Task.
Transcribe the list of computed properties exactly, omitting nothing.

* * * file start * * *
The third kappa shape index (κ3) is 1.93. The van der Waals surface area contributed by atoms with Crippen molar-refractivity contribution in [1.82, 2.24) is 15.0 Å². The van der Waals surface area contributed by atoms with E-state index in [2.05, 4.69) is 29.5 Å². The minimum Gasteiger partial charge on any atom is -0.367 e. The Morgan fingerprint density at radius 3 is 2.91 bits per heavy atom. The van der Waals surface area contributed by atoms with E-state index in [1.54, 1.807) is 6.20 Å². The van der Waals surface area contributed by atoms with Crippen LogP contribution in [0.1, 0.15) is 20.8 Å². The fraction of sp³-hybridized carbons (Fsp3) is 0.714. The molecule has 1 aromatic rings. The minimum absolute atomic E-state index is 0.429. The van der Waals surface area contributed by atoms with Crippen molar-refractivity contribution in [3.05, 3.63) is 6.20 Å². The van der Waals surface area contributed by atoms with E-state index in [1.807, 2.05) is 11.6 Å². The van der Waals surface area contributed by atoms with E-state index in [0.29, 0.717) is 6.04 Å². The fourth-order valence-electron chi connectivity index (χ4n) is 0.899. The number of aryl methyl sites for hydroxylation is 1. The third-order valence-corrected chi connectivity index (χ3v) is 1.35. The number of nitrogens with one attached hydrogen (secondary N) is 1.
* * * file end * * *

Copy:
The third kappa shape index (κ3) is 1.93. The van der Waals surface area contributed by atoms with Crippen molar-refractivity contribution in [1.82, 2.24) is 15.0 Å². The van der Waals surface area contributed by atoms with E-state index in [2.05, 4.69) is 29.5 Å². The minimum Gasteiger partial charge on any atom is -0.367 e. The Morgan fingerprint density at radius 3 is 2.91 bits per heavy atom. The van der Waals surface area contributed by atoms with E-state index in [1.54, 1.807) is 6.20 Å². The van der Waals surface area contributed by atoms with Crippen LogP contribution in [0.1, 0.15) is 20.8 Å². The fraction of sp³-hybridized carbons (Fsp3) is 0.714. The molecule has 1 aromatic rings. The minimum absolute atomic E-state index is 0.429. The van der Waals surface area contributed by atoms with Crippen molar-refractivity contribution in [3.05, 3.63) is 6.20 Å². The van der Waals surface area contributed by atoms with E-state index in [1.807, 2.05) is 11.6 Å². The van der Waals surface area contributed by atoms with E-state index in [0.29, 0.717) is 6.04 Å². The fourth-order valence-electron chi connectivity index (χ4n) is 0.899. The number of aryl methyl sites for hydroxylation is 1. The third-order valence-corrected chi connectivity index (χ3v) is 1.35. The number of nitrogens with one attached hydrogen (secondary N) is 1.